1 — Left Assembly
1 — Right Assembly
2 — 1/2" OD X 1 7/8" Plastic Spacer
2 — 10-24 X 3" Slotted Screws
4 — 1" Washers
2 — 10-24 Nylock Nuts
4 — 8-32 Allen Cap Screws
2 — Mounting Brackets
Note: For Assembly Part I, please refer to Figures 2-5.
Step 1 — Remove the existing lever brake system from the wheelchair.
Step 2 — Locate the upper axle hole at the rear of the wheelchair. Insert one large plastic spacer into the upper axle hole so that the spacer is encapsulated. Refer to Figure 2 for location of the upper axle hole.
Step 3 — Take Right Assembly and remove the mounting bracket from the front mounting block.
Step 4 — Relocate the wheelchair's plastic support on the right side as shown in Figure 3 to the rear of the wheelchair tubing. This allows the braking system to fit properly on the underside of the wheelchair. Please Note: This does not need to be done for the left side of the wheelchair.
Step 5 — Slide Right Assembly onto the wheelchair so that the front mounting block comes into contact with the wheelchair tubing. Make sure that the wooden rollers are positioned at the front of the wheelchair as shown. Please refer to Figures 4 and 5.
Step 6 — Insert a 10-24 X 3" Slotted Screw with a 1" washer into the upper axle hole so that the head of the screw is on the wheel side of the wheelchair. Line up the rear mounting holes located on the Right Assembly with the 10-24 X 3" Slotted Screw currently in the upper axle hole. Insert the screw through the rear mounting holes along with a 1" washer and secure with a 10-24 Nylock nut. Refer to Figures 2 and 6.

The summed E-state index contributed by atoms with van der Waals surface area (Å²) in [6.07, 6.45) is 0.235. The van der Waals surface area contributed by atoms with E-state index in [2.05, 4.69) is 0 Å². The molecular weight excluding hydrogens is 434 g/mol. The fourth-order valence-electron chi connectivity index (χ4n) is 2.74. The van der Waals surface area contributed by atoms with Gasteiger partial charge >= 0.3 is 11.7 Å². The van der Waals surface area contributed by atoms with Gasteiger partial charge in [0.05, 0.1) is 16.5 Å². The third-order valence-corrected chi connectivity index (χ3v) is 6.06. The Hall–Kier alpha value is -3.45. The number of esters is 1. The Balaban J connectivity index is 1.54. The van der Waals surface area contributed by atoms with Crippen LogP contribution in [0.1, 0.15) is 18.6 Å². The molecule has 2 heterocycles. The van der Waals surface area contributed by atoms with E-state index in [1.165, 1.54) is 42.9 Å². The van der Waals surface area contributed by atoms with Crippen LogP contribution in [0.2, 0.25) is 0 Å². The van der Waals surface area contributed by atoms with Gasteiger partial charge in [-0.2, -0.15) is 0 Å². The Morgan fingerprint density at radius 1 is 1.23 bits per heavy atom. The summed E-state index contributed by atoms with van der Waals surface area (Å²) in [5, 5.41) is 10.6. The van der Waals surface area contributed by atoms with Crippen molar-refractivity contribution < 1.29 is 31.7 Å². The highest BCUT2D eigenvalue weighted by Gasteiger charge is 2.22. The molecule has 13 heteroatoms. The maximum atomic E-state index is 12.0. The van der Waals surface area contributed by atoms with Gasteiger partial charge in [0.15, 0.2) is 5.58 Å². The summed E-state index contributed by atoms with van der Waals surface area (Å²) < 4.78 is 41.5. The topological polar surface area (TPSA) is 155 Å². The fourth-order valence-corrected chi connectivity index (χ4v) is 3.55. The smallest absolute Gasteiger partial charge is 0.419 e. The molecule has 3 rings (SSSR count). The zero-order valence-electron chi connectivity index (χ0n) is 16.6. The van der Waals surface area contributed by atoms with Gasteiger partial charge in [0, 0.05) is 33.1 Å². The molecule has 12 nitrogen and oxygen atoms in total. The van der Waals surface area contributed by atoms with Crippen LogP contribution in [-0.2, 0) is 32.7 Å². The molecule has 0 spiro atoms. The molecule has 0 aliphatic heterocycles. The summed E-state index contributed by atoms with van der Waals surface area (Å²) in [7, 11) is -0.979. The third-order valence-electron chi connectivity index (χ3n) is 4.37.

Step 7 — Move around to the front of the wheelchair and find the two holes in the front mounting block. Take one of the mounting brackets and line up the holes on the front mounting block with the holes on the mounting bracket. Make sure that the mounting bracket is located above the weld flange on the wheelchair tubing. Insert an 8-32 Allen Cap Screw into each hole and secure. This fastens the mounting bracket to the system the same way it came attached initially. Please refer to Figure 4. Please Note: The front mounting block may need to be adjusted slightly before tightening down the mounting bracket as the mounting block's position affects the how the brake arm makes contact with the tire. Adjust until the brake arm makes full contact with the tire and then tighten the mounting bracket and the Allen cap screw on top of the mounting block.